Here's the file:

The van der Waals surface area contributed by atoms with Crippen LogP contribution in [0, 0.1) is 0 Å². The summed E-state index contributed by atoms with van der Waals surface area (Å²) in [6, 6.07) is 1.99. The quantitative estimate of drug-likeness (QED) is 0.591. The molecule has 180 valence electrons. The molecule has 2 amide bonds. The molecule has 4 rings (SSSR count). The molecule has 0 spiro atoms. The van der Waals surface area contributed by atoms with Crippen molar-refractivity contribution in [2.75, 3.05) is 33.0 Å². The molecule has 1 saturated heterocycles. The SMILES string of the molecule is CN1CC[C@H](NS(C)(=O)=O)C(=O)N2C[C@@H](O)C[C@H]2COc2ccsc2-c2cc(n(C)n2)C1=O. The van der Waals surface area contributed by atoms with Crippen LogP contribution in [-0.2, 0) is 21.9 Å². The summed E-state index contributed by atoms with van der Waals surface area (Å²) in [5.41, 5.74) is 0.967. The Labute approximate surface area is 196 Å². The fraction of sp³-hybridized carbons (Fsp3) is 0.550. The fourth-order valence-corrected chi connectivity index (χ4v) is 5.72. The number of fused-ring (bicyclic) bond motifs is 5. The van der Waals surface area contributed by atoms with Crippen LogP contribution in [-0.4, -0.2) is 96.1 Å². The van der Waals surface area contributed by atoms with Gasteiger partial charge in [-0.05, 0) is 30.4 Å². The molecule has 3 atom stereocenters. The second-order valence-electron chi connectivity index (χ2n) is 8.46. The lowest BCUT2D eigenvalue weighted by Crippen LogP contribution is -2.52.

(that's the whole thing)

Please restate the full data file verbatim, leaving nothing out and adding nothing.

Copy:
The van der Waals surface area contributed by atoms with Crippen LogP contribution in [0, 0.1) is 0 Å². The summed E-state index contributed by atoms with van der Waals surface area (Å²) in [6, 6.07) is 1.99. The quantitative estimate of drug-likeness (QED) is 0.591. The molecule has 180 valence electrons. The molecule has 2 amide bonds. The molecule has 4 rings (SSSR count). The molecule has 0 spiro atoms. The van der Waals surface area contributed by atoms with Crippen molar-refractivity contribution in [2.75, 3.05) is 33.0 Å². The molecule has 1 saturated heterocycles. The SMILES string of the molecule is CN1CC[C@H](NS(C)(=O)=O)C(=O)N2C[C@@H](O)C[C@H]2COc2ccsc2-c2cc(n(C)n2)C1=O. The van der Waals surface area contributed by atoms with Crippen LogP contribution in [-0.2, 0) is 21.9 Å². The summed E-state index contributed by atoms with van der Waals surface area (Å²) in [5.41, 5.74) is 0.967. The Labute approximate surface area is 196 Å². The fraction of sp³-hybridized carbons (Fsp3) is 0.550. The fourth-order valence-corrected chi connectivity index (χ4v) is 5.72. The number of fused-ring (bicyclic) bond motifs is 5. The van der Waals surface area contributed by atoms with Crippen LogP contribution in [-0.4, -0.2) is 96.1 Å². The van der Waals surface area contributed by atoms with Gasteiger partial charge in [-0.05, 0) is 30.4 Å². The molecule has 3 atom stereocenters. The second-order valence-electron chi connectivity index (χ2n) is 8.46. The lowest BCUT2D eigenvalue weighted by Crippen LogP contribution is -2.52.